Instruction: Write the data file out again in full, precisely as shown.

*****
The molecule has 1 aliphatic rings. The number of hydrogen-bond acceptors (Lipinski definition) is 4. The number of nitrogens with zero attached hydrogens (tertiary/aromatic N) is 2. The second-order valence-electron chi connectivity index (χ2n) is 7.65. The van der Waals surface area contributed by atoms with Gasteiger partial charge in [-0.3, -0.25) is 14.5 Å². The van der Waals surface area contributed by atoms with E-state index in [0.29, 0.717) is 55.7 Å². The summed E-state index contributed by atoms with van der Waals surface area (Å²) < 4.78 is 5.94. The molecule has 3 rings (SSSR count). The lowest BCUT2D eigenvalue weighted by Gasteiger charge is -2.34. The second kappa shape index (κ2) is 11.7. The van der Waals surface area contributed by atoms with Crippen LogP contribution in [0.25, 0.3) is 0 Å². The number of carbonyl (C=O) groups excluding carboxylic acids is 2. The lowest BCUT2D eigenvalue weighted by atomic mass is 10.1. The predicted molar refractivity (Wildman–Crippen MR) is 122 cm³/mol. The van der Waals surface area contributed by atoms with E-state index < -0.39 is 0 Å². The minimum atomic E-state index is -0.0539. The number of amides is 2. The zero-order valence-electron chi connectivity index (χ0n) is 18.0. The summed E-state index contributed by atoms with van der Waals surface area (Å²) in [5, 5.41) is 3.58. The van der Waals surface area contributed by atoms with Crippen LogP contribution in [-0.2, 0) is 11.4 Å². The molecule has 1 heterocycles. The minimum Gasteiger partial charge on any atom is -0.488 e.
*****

The molecule has 1 aliphatic rings. The number of hydrogen-bond acceptors (Lipinski definition) is 4. The number of nitrogens with zero attached hydrogens (tertiary/aromatic N) is 2. The second-order valence-electron chi connectivity index (χ2n) is 7.65. The van der Waals surface area contributed by atoms with Gasteiger partial charge in [-0.3, -0.25) is 14.5 Å². The van der Waals surface area contributed by atoms with E-state index in [0.29, 0.717) is 55.7 Å². The summed E-state index contributed by atoms with van der Waals surface area (Å²) < 4.78 is 5.94. The molecule has 3 rings (SSSR count). The lowest BCUT2D eigenvalue weighted by Gasteiger charge is -2.34. The second kappa shape index (κ2) is 11.7. The van der Waals surface area contributed by atoms with Crippen LogP contribution in [0.25, 0.3) is 0 Å². The number of carbonyl (C=O) groups excluding carboxylic acids is 2. The lowest BCUT2D eigenvalue weighted by atomic mass is 10.1. The predicted molar refractivity (Wildman–Crippen MR) is 122 cm³/mol. The van der Waals surface area contributed by atoms with E-state index < -0.39 is 0 Å². The minimum atomic E-state index is -0.0539. The number of amides is 2. The zero-order valence-electron chi connectivity index (χ0n) is 18.0. The summed E-state index contributed by atoms with van der Waals surface area (Å²) in [5, 5.41) is 3.58. The van der Waals surface area contributed by atoms with Crippen LogP contribution in [-0.2, 0) is 11.4 Å². The molecule has 1 heterocycles. The minimum Gasteiger partial charge on any atom is -0.488 e.